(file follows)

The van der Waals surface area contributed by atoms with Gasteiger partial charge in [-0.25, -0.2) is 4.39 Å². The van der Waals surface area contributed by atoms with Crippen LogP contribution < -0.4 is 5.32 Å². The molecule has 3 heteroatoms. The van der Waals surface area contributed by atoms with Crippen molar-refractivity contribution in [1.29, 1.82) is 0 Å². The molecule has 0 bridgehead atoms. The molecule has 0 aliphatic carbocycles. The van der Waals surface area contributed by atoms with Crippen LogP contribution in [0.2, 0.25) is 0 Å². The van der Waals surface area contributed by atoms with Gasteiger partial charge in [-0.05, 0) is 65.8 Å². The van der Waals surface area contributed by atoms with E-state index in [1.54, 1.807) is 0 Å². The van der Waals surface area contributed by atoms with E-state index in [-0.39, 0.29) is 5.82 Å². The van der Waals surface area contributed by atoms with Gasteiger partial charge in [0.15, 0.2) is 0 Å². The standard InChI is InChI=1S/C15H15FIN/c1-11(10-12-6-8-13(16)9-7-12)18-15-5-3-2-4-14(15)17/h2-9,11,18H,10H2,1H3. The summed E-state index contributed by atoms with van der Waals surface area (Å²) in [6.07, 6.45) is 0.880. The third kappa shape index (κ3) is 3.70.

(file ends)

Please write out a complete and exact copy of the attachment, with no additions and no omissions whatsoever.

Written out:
The van der Waals surface area contributed by atoms with Gasteiger partial charge in [-0.25, -0.2) is 4.39 Å². The van der Waals surface area contributed by atoms with Crippen LogP contribution < -0.4 is 5.32 Å². The molecule has 3 heteroatoms. The van der Waals surface area contributed by atoms with Crippen molar-refractivity contribution in [1.29, 1.82) is 0 Å². The molecule has 0 bridgehead atoms. The molecule has 0 aliphatic carbocycles. The van der Waals surface area contributed by atoms with Crippen LogP contribution in [0.2, 0.25) is 0 Å². The van der Waals surface area contributed by atoms with Gasteiger partial charge in [-0.05, 0) is 65.8 Å². The van der Waals surface area contributed by atoms with E-state index in [1.54, 1.807) is 0 Å². The van der Waals surface area contributed by atoms with E-state index in [-0.39, 0.29) is 5.82 Å². The van der Waals surface area contributed by atoms with Gasteiger partial charge in [0.15, 0.2) is 0 Å². The standard InChI is InChI=1S/C15H15FIN/c1-11(10-12-6-8-13(16)9-7-12)18-15-5-3-2-4-14(15)17/h2-9,11,18H,10H2,1H3. The summed E-state index contributed by atoms with van der Waals surface area (Å²) in [6.07, 6.45) is 0.880. The third kappa shape index (κ3) is 3.70.